No, you don’t get free weed when you buy lift tickets at Colorado ski resorts

Former Rhode Island Democratic Rep. Patrick Kennedy, the head of a national anti-marijuana group called Project SAM, wrongly claimed Colorado ski resorts are giving away free marijuana with lift tickets during an appearance on The Colbert Report Monday.

Host Stephen Colbert seemed shocked at the assertion but didn’t press the point.

A spokesman for Colorado Ski Country USA said Kennedy, whose organization opposes legalization efforts, was “factually incorrect.”

Kennedy was discussing his concern that marijuana, which is legal for adult use in Colorado and Washington, will become corporatized and advertised to “people like me, who are addicts.”

“That’s where their money is,” said Kennedy, who has admitted to abusing prescription medication and alcohol, as well as smoking marijuana in the past. “Their money is with people like me who like to use more than is acceptable.”

When Colbert asked why investors shouldn’t be making a buck on the “stankiest bud possible,” rather than having the market dominated by criminals, Kennedy said he was worried about the advertising.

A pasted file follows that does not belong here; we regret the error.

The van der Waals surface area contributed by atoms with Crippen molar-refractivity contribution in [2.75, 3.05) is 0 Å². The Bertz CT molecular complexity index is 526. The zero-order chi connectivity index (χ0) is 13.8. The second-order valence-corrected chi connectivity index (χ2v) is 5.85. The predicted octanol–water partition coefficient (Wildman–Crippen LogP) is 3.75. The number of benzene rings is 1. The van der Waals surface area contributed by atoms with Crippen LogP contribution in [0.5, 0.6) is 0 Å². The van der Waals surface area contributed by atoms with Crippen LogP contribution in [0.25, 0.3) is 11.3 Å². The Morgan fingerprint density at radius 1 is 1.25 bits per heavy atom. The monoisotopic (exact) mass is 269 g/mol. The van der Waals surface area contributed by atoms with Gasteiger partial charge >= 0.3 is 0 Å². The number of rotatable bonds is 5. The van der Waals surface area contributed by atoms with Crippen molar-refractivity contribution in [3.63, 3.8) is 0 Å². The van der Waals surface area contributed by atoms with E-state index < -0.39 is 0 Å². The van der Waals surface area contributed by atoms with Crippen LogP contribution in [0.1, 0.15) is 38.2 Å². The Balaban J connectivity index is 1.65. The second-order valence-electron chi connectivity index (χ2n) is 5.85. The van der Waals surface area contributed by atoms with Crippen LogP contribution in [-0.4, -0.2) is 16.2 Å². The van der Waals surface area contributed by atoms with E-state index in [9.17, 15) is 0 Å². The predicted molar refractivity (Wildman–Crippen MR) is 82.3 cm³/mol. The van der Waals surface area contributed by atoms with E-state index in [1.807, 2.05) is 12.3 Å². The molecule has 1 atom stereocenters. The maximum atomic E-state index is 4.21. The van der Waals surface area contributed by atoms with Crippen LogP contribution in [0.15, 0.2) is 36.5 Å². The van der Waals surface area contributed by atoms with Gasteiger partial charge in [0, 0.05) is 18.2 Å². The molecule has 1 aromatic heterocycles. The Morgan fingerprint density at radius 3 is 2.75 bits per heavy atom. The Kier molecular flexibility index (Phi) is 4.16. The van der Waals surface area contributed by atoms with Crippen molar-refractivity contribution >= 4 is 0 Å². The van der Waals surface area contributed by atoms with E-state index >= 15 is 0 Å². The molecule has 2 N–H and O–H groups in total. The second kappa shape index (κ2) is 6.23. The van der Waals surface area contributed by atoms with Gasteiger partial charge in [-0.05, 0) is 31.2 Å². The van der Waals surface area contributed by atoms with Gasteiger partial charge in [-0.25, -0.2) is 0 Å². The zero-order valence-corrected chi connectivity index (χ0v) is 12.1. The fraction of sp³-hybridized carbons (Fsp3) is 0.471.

“That’s the big thing about this new industry, they’re going to advertise,” he said. “So when you get your lift ticket, you get free joints when you go to [Colorado ski resorts].”

“Is that true, is that happening?” Colbert said.

“Yeah, that’s really, no, the ad –” Kennedy began to reply.

“That’s already happening?” Colbert asked again, but Kennedy quickly moved on.

Colorado Ski Country USA public affairs manager Patrick Byrne refuted Kennedy in a statement emailed to The Daily Caller News Foundation.

“Mr. Kennedy was factually incorrect in asserting that guests at Colorado’s ski resorts can receive free marijuana when they purchase lift tickets,” he wrote. “Here are the facts: Consuming marijuana in public remains prohibited under state law in Colorado, and every square foot of Colorado’s ski resorts is a public place; more than 95 percent of skiable acreage in Colorado is on U.S. National Forest Service land, where possession, distribution, and consumption of marijuana is unlawful; and boarding a chairlift under the influence of marijuana or any other substance is a violation of the Colorado Ski Safety Act.”

Kennedy also said that if marijuana in edible form had been available when he smoked pot, he might not have moved on to harder drugs — which directly contradicts many prohibitionists’ claim that marijuana use can lead to trying more dangerous substances.

“I might have stopped with pot, but then I wouldn’t have finally realized I had a problem,” he said, “because marijuana would have kept me on the slow train to nowhere a lot longer than cocaine or alcohol. … Marijuana, you can smoke it for a long time and still be in denial.”

Kennedy said he stopped smoking marijuana and moved on to different substances because he has asthma.

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